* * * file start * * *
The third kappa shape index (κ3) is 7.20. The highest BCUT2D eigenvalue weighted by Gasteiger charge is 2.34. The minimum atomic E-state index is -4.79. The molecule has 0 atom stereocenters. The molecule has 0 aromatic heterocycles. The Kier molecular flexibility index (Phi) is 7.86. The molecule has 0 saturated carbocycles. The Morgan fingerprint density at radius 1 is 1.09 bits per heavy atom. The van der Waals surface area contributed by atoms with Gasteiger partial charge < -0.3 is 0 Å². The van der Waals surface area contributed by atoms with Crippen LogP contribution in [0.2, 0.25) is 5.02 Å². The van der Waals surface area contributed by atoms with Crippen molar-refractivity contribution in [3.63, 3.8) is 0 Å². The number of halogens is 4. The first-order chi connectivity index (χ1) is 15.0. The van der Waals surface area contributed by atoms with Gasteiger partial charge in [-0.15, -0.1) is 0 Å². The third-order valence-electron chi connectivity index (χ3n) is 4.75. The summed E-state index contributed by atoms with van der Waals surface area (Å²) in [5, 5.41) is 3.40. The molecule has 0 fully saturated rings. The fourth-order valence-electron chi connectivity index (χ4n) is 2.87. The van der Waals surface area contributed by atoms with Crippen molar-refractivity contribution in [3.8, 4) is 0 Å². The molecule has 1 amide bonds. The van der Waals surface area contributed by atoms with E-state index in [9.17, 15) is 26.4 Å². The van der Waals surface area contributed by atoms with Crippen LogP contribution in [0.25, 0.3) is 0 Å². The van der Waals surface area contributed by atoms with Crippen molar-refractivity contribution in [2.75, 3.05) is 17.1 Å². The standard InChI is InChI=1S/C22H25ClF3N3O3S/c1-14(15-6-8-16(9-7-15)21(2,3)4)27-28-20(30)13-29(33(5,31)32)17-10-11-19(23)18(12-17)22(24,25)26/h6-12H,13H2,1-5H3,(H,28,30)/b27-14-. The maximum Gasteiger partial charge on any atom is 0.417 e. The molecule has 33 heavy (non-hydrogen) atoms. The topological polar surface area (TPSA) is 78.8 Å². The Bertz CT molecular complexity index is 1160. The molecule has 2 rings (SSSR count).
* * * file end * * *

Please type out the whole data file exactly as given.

The third kappa shape index (κ3) is 7.20. The highest BCUT2D eigenvalue weighted by Gasteiger charge is 2.34. The minimum atomic E-state index is -4.79. The molecule has 0 atom stereocenters. The molecule has 0 aromatic heterocycles. The Kier molecular flexibility index (Phi) is 7.86. The molecule has 0 saturated carbocycles. The Morgan fingerprint density at radius 1 is 1.09 bits per heavy atom. The van der Waals surface area contributed by atoms with Gasteiger partial charge < -0.3 is 0 Å². The van der Waals surface area contributed by atoms with Crippen LogP contribution in [0.2, 0.25) is 5.02 Å². The van der Waals surface area contributed by atoms with Crippen molar-refractivity contribution in [3.63, 3.8) is 0 Å². The number of halogens is 4. The first-order chi connectivity index (χ1) is 15.0. The van der Waals surface area contributed by atoms with Gasteiger partial charge in [-0.15, -0.1) is 0 Å². The third-order valence-electron chi connectivity index (χ3n) is 4.75. The summed E-state index contributed by atoms with van der Waals surface area (Å²) in [5, 5.41) is 3.40. The molecule has 0 fully saturated rings. The fourth-order valence-electron chi connectivity index (χ4n) is 2.87. The van der Waals surface area contributed by atoms with Crippen molar-refractivity contribution in [3.8, 4) is 0 Å². The molecule has 1 amide bonds. The van der Waals surface area contributed by atoms with E-state index in [9.17, 15) is 26.4 Å². The van der Waals surface area contributed by atoms with Crippen LogP contribution in [0.25, 0.3) is 0 Å². The van der Waals surface area contributed by atoms with Crippen molar-refractivity contribution in [2.75, 3.05) is 17.1 Å². The standard InChI is InChI=1S/C22H25ClF3N3O3S/c1-14(15-6-8-16(9-7-15)21(2,3)4)27-28-20(30)13-29(33(5,31)32)17-10-11-19(23)18(12-17)22(24,25)26/h6-12H,13H2,1-5H3,(H,28,30)/b27-14-. The maximum Gasteiger partial charge on any atom is 0.417 e. The molecule has 33 heavy (non-hydrogen) atoms. The topological polar surface area (TPSA) is 78.8 Å². The Bertz CT molecular complexity index is 1160. The molecule has 2 rings (SSSR count).